Home   Form 8938 “FBAR on Steroids

Form 8938 “FBAR on Steroids

 

The “FBAR” on Steroids- Statement of Specified Foreign Financial Assets (8938)

July 20, 2014 The I.R.S. introduced a new form; special for affluent taxpayer’s holding foreign financial assets overseas, during the 2011 tax year. This form may be called the “FBAR on Steroids” as it encompasses a similar reporting requirement as the FBAR does, but has a higher reporting threshold and must be included with one’s tax return. Form 8938 Unless an exception applies, one must file Form 8938 if one is a specified individual that has an interest in specified foreign financial assets and the value of those assets is more than the applicable reporting threshold. A specified individual is any of the following: U.S. citizen, a resident of the United States (even if an election is made under a tax treaty tie breaker rule), a nonresident alien who makes an election to be treated as a resident alien for purposes of filing a joint income tax return, and a nonresident alien who is a bona fide resident of American Samoa or Puerto Rico. Taxpayers living in the United States Depending on one’s filing status will dictate the individual’s reporting threshold. For unmarried taxpayers residing in the United States, the threshold is triggered if the total value of the specified foreign financial assets is more than $50,000 on the last day of the tax year or more than $75,000 at any time during the tax year. For married taxpayers residing in the United States and filing jointly, the threshold is triggered if the total value of the specified foreign financial assets is more than $100,000 on the last day of the tax year or more than $150,000 at any time during the tax year. For married taxpayers residing in the United States and filing separately, the threshold is triggered if the total value of the specified foreign financial assets is more than $50,000 on the last day of the tax year or more than $75,000 at any time during the tax year. Taxpayers living outside the United States For unmarried taxpayers residing outside the United States, the threshold is triggered if the total value of the specified foreign financial assets is more than $200,000 on the last day of the tax year or more than $300,000 at any time during the tax year. For married taxpayers residing outside the United States and filing jointly, the threshold is triggered if the total value of the specified foreign financial assets is more than $400,000 on the last day of the tax year or more than $600,000 at any time during the tax year. For married taxpayers residing outside the United States and filing separately, the threshold is triggered if the total value of the specified foreign financial assets is more than $200,000 on the last day of the tax year or more than $300,000 at any time during the tax year. Specified Foreign Financial Assets Specified foreign financial assets include the following assets:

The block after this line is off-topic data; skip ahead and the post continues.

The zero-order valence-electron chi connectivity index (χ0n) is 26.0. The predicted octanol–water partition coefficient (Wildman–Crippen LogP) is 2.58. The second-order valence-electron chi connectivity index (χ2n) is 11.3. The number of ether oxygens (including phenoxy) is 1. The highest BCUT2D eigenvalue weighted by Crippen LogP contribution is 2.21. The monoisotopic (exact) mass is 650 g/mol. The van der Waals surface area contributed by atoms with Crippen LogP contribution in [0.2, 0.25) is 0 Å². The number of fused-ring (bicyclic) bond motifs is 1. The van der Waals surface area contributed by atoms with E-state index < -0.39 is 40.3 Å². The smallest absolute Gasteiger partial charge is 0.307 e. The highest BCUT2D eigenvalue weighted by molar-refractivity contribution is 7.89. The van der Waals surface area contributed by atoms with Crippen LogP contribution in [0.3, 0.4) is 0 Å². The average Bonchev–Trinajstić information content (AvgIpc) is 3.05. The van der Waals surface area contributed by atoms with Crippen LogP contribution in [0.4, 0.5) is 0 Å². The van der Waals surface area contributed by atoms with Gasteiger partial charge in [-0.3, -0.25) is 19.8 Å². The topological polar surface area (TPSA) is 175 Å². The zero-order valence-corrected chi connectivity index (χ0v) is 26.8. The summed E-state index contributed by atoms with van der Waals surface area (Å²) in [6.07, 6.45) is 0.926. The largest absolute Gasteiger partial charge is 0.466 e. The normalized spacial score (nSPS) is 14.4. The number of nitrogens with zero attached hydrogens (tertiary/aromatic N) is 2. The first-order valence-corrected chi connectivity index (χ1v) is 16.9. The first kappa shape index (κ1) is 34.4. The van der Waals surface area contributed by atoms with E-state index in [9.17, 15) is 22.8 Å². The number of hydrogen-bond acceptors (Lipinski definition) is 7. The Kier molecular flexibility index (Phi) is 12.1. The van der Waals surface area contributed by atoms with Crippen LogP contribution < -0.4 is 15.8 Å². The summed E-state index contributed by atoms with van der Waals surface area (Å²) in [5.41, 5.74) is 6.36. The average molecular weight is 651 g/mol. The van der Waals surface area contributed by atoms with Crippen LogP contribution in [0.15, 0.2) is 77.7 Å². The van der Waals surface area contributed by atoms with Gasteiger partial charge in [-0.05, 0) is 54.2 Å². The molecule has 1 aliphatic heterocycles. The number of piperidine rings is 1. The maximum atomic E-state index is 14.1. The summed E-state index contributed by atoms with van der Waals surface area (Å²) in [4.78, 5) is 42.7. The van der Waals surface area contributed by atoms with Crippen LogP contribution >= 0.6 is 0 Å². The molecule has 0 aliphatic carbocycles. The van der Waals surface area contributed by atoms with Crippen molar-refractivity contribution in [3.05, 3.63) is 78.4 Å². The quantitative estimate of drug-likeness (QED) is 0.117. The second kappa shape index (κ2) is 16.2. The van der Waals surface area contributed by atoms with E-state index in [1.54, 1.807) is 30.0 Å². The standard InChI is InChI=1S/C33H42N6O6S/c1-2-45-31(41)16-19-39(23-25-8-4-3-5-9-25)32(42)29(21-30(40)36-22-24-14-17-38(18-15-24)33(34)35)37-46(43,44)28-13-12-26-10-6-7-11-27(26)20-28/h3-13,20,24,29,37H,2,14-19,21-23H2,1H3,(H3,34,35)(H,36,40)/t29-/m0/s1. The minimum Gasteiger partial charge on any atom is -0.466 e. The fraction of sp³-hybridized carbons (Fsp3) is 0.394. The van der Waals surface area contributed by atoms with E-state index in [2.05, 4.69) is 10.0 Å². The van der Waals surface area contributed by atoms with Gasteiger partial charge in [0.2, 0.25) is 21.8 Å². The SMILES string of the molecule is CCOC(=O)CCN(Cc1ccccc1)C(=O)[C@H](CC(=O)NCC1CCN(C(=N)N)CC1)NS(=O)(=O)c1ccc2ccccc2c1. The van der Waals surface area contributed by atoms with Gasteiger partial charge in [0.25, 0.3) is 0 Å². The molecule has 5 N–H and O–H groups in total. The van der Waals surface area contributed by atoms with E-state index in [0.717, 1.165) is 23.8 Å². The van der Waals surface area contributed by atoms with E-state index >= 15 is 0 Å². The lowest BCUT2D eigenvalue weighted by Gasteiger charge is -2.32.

1. Financial accounts maintained by a foreign financial institution
  2. The following foreign financial assets if they are held for investment and not held in an account maintained by a financial institution:
    1. Stock or securities
    2. Any interest in a foreign entity
    3. Any financial instrument or contract that has an issuer or counterparty that is not a U.S. person

Other specified foreign financial assets include the following, if they are held for investment and not held in a foreign financial account:

  • Stock issued by a foreign corporation
  • A capital or profits interest in a foreign partnership
  • A note, bond, debenture, or other form if indebtedness issued by a foreign person
  • An interest in a foreign trust or foreign estate
  • An interest rate swap, currency swap , interest rate cap, interest rate floor, commodity swap, equity swap, equity index swap, credit default swap, or similar agreement with a foreign counterparty
  • An option or other derivative instrument with respect to any of these examples or with respect to any currency or commodity that is entered into with a foreign counterparty or issuer

Reporting Maximum Value One must report the maximum value during the tax year of each specified foreign financial assets reported on Form 8938. In most cases, the value of the specified foreign financial asset is its fair market value. If one specified foreign financial asset is denominated in a foreign currency, the maximum value of the asset must be determined in the foreign currency and then converted to U.S. dollars. Penalties If one is required to file Form 8938, but did not file a complete and correct Form 8938 by the due date (including extensions), you may be subject to a penalty of $10,000.

If you would like to discuss this or any other U.S. tax or accounting matter, please feel free to call Gabriel at 773.269.6513 or email Gabriel.wise@wisecpagroup.com. We look forward to hearing from you.

Gabriel Wise, CPA MST